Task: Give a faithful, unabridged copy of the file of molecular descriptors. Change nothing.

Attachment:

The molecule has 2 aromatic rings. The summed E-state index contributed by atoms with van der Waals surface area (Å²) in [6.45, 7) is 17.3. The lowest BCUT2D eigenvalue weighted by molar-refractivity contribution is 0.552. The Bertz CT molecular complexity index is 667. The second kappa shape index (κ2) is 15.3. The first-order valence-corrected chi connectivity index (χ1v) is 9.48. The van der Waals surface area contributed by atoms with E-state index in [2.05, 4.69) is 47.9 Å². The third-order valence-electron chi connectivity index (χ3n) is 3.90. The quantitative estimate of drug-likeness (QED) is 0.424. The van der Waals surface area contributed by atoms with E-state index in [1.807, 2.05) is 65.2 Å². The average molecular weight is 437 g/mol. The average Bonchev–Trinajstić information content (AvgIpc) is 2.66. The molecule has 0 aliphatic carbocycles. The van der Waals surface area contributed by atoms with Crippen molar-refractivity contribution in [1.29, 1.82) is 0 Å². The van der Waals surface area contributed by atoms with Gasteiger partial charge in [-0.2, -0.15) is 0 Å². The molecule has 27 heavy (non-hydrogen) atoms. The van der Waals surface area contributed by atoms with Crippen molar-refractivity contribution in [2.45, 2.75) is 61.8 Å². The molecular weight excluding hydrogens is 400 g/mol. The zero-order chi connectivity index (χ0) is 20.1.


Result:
The molecule has 2 aromatic rings. The summed E-state index contributed by atoms with van der Waals surface area (Å²) in [6.45, 7) is 17.3. The lowest BCUT2D eigenvalue weighted by molar-refractivity contribution is 0.552. The Bertz CT molecular complexity index is 667. The second kappa shape index (κ2) is 15.3. The first-order valence-corrected chi connectivity index (χ1v) is 9.48. The van der Waals surface area contributed by atoms with E-state index in [2.05, 4.69) is 47.9 Å². The third-order valence-electron chi connectivity index (χ3n) is 3.90. The quantitative estimate of drug-likeness (QED) is 0.424. The van der Waals surface area contributed by atoms with E-state index in [1.807, 2.05) is 65.2 Å². The average molecular weight is 437 g/mol. The average Bonchev–Trinajstić information content (AvgIpc) is 2.66. The molecule has 0 aliphatic carbocycles. The van der Waals surface area contributed by atoms with Crippen molar-refractivity contribution in [1.29, 1.82) is 0 Å². The van der Waals surface area contributed by atoms with Gasteiger partial charge in [-0.2, -0.15) is 0 Å². The molecule has 27 heavy (non-hydrogen) atoms. The van der Waals surface area contributed by atoms with Crippen molar-refractivity contribution in [2.45, 2.75) is 61.8 Å². The molecular weight excluding hydrogens is 400 g/mol. The zero-order chi connectivity index (χ0) is 20.1.